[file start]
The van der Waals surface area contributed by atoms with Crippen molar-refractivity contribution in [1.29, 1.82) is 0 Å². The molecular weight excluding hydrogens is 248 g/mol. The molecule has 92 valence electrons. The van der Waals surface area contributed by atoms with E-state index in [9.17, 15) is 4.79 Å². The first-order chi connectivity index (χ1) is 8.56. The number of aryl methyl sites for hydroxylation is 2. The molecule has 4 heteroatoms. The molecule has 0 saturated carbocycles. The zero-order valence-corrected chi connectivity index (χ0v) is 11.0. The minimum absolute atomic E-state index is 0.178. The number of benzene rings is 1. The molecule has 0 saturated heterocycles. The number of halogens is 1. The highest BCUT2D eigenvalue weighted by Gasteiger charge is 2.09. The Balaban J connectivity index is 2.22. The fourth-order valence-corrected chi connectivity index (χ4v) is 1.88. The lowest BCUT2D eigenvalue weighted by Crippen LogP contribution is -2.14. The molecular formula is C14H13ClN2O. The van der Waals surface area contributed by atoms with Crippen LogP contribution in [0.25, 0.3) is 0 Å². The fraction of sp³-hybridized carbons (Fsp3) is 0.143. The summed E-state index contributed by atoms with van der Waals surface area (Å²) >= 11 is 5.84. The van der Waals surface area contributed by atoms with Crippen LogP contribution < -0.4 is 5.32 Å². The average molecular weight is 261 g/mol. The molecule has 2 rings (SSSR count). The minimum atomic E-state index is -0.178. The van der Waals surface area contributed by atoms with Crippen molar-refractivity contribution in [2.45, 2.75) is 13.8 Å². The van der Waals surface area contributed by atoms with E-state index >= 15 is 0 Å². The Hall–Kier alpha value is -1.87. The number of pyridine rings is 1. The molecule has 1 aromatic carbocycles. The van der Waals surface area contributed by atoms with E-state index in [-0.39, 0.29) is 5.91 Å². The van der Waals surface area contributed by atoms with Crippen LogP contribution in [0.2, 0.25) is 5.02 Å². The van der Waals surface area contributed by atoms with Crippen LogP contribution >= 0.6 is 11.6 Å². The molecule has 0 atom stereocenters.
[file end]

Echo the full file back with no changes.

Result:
The van der Waals surface area contributed by atoms with Crippen molar-refractivity contribution in [1.29, 1.82) is 0 Å². The molecular weight excluding hydrogens is 248 g/mol. The molecule has 92 valence electrons. The van der Waals surface area contributed by atoms with E-state index in [9.17, 15) is 4.79 Å². The first-order chi connectivity index (χ1) is 8.56. The number of aryl methyl sites for hydroxylation is 2. The molecule has 4 heteroatoms. The molecule has 0 saturated carbocycles. The zero-order valence-corrected chi connectivity index (χ0v) is 11.0. The minimum absolute atomic E-state index is 0.178. The number of benzene rings is 1. The molecule has 0 saturated heterocycles. The number of halogens is 1. The highest BCUT2D eigenvalue weighted by Gasteiger charge is 2.09. The Balaban J connectivity index is 2.22. The fourth-order valence-corrected chi connectivity index (χ4v) is 1.88. The lowest BCUT2D eigenvalue weighted by Crippen LogP contribution is -2.14. The molecular formula is C14H13ClN2O. The van der Waals surface area contributed by atoms with Crippen LogP contribution in [0.25, 0.3) is 0 Å². The fraction of sp³-hybridized carbons (Fsp3) is 0.143. The summed E-state index contributed by atoms with van der Waals surface area (Å²) >= 11 is 5.84. The van der Waals surface area contributed by atoms with Crippen LogP contribution < -0.4 is 5.32 Å². The average molecular weight is 261 g/mol. The molecule has 2 rings (SSSR count). The minimum atomic E-state index is -0.178. The van der Waals surface area contributed by atoms with Crippen molar-refractivity contribution in [2.45, 2.75) is 13.8 Å². The van der Waals surface area contributed by atoms with E-state index >= 15 is 0 Å². The Hall–Kier alpha value is -1.87. The number of pyridine rings is 1. The molecule has 1 aromatic carbocycles. The van der Waals surface area contributed by atoms with E-state index in [-0.39, 0.29) is 5.91 Å². The van der Waals surface area contributed by atoms with Crippen LogP contribution in [0.2, 0.25) is 5.02 Å². The van der Waals surface area contributed by atoms with Crippen LogP contribution >= 0.6 is 11.6 Å². The molecule has 0 atom stereocenters.